Rita’s fans within Iran, where the government heavily filters the Internet, use tricky software to furtively download her songs online. Bootleg CD sellers in the back alley of Tehran’s old bazaar wrap her albums in unmarked packages and hush any inquiries when asked if they sell her music.

Rita Jahanforuz’s Music

“Shhh…don’t mention Israel. Just say music by ‘Rita Khanum,’ ” which means “Ms. Rita,” said a young man named Reza selling bootleg music CDs and DVDs of Hollywood movies.

The governments of Iran and Israel are each other’s sworn enemies, and within Iran it is considered a taboo to publicly endorse anything that has to do with Israel. Iran’s president, Mahmoud Ahmadinejad, has said Israel should be wiped off the map. Israel has said it would consider pre-emptively bombing Iran to prevent it from building a nuclear weapon.

Rita, however, with her striking beauty and bubbly demeanor, has emerged as an unexpected bond between ordinary Iranians and Israelis—part cultural ambassador, part antiwar spokeswoman. A picture of Rita with the banner, “Iranians we will never bomb your country,” is posted on her Facebook page.

[RITA-Ahed]Rita Jahanforuz

“These days, people only know the language of war and violence and hatred,” said Rita, referring to Israelis’ view of the Persian language, during a recent interview in Tel Aviv. After she started receiving emails from Iranian fans, she realized music can “puncture the wall” of tension.

Rita’s family immigrated to Israel in 1970. She grew up in a suburb near Tel Aviv listening to her mother sing melodies from their homeland as she cooked in the kitchen.

Her singing career kicked off when Rita joined a band in the Israeli army in the 1980s. She rose to stardom quickly, singing solo and mostly in Hebrew or English, packing concert halls and performing for Israeli officials and foreign delegates.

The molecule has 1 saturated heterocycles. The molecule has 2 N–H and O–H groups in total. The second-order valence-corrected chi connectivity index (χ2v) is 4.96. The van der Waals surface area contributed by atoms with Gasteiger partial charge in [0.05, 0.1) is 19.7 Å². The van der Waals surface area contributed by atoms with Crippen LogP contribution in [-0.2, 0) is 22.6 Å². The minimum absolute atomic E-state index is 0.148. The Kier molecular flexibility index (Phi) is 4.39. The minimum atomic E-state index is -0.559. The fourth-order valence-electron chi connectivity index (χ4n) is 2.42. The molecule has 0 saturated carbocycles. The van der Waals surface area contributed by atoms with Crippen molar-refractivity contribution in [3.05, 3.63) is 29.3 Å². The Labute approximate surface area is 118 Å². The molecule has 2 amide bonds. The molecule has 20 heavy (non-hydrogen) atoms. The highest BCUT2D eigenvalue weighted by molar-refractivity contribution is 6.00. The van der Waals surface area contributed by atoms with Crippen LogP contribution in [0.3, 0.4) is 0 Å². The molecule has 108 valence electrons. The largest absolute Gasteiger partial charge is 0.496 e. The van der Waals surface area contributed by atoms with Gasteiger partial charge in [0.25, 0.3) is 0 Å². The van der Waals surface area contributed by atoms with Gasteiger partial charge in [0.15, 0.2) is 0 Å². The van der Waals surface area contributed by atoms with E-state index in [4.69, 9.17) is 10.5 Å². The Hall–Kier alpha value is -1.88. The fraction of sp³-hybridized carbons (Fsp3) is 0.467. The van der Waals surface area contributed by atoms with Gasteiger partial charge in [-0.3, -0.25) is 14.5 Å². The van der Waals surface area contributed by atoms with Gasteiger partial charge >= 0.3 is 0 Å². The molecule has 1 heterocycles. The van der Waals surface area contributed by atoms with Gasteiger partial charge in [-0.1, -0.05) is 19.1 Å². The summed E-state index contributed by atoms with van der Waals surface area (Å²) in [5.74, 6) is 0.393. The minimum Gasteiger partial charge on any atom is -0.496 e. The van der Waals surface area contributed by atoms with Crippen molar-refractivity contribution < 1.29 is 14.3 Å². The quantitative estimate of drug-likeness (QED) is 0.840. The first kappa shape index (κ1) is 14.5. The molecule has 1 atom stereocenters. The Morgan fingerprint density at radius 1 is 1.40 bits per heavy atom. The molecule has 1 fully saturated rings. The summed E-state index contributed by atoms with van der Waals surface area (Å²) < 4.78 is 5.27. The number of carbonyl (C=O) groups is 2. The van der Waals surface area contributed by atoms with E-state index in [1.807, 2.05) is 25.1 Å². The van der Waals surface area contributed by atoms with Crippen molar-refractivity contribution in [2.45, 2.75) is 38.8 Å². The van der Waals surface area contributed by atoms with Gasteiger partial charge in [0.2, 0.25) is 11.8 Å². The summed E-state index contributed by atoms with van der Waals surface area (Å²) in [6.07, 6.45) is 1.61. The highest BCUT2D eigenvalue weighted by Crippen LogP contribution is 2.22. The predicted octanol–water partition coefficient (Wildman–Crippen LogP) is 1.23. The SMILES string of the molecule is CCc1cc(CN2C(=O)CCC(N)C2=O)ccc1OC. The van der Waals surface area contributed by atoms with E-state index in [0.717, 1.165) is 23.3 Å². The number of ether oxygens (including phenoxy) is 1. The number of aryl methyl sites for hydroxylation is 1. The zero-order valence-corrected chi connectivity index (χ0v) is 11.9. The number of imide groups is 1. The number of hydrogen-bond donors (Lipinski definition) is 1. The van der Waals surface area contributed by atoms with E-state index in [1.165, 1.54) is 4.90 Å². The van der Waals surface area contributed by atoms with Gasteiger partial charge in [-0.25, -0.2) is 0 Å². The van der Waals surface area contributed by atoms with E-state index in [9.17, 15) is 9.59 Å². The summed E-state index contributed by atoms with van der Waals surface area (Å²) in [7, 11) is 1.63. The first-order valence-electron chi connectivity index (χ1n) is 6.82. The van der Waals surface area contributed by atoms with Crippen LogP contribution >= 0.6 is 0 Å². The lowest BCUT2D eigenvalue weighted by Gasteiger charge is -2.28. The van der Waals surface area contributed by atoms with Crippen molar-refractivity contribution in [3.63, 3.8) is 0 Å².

A year ago, she decided to revisit what she tells audiences is the “soundtrack of my childhood” by adapting Persian classics that most Iranians know by heart. Her 2011 single “Shaneh” is based on a traditional song that Iranian grandmothers are known to whisper to their grandchildren as they comb their hair. An homage to a lover, it includes lines such as, “Oh, love, don’t comb your hair because my heart rests in its waves.” Rita reworked the song, staying true to the lyrics but giving it a more modern sound, somewhere between pop and Jewish gypsy music.

Iranian fans responded overwhelmingly, bombarding her with emails and messages online. “Rita, I want one of these concerts in Iran. You have an amazing voice and you are another pride for Iran,” wrote an Iranian fan on one of her videos on YouTube.

In September, when Rita visited Radio Ran, a Persian-language Internet radio station based in a Tel Aviv suburb, the studio was flooded with calls from Iranians around the world.

In an Israeli television interview, speaking of her Iranian fans, she joked that if she ever traveled to Iran, she would like to sing a duet with Mr. Ahmadinejad, “Maybe I can soften him with my feminine charm,” she said.

Iran’s government has taken notice. Fars News Agency, affiliated with the Revolutionary Guards Corps, wrote last July that Rita is Israel’s “latest plot in a soft war” to gain access to the hearts and minds of Iranians.

Iranian hard-line websites and blogs expressed particular displeasure at Rita for sending a message to Iranians this past March for the Norouz New Year, via a video posted on the Persian website of Israel’s Foreign Ministry. Norouz messages are considered highly political and usually a tactic used by politicians like President Barack Obama and Iran’s opposition leaders.

“I hope that we all live alongside each other by dancing and singing because this is what will last,” Rita said in her Norouz message.